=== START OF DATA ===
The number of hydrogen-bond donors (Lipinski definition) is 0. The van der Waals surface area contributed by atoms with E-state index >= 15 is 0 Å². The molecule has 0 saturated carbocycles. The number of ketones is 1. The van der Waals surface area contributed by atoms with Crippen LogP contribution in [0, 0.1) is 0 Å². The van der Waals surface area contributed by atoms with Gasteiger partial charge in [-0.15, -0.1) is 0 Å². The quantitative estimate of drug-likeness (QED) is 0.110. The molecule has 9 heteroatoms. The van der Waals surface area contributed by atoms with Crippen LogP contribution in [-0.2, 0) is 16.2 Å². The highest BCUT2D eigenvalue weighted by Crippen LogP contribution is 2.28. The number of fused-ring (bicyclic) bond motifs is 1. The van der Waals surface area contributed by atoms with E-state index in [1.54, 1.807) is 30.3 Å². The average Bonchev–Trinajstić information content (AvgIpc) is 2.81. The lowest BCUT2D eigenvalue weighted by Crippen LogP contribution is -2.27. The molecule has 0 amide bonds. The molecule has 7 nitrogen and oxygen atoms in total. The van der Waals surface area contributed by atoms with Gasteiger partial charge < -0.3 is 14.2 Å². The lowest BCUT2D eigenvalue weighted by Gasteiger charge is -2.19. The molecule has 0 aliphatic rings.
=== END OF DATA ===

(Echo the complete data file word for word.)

The number of hydrogen-bond donors (Lipinski definition) is 0. The van der Waals surface area contributed by atoms with E-state index >= 15 is 0 Å². The molecule has 0 saturated carbocycles. The number of ketones is 1. The van der Waals surface area contributed by atoms with Crippen LogP contribution in [0, 0.1) is 0 Å². The van der Waals surface area contributed by atoms with Gasteiger partial charge in [-0.15, -0.1) is 0 Å². The quantitative estimate of drug-likeness (QED) is 0.110. The molecule has 9 heteroatoms. The van der Waals surface area contributed by atoms with Crippen LogP contribution in [-0.2, 0) is 16.2 Å². The highest BCUT2D eigenvalue weighted by Crippen LogP contribution is 2.28. The number of fused-ring (bicyclic) bond motifs is 1. The van der Waals surface area contributed by atoms with E-state index in [1.54, 1.807) is 30.3 Å². The average Bonchev–Trinajstić information content (AvgIpc) is 2.81. The lowest BCUT2D eigenvalue weighted by Crippen LogP contribution is -2.27. The molecule has 0 amide bonds. The molecule has 7 nitrogen and oxygen atoms in total. The van der Waals surface area contributed by atoms with Gasteiger partial charge < -0.3 is 14.2 Å². The lowest BCUT2D eigenvalue weighted by Gasteiger charge is -2.19. The molecule has 0 aliphatic rings.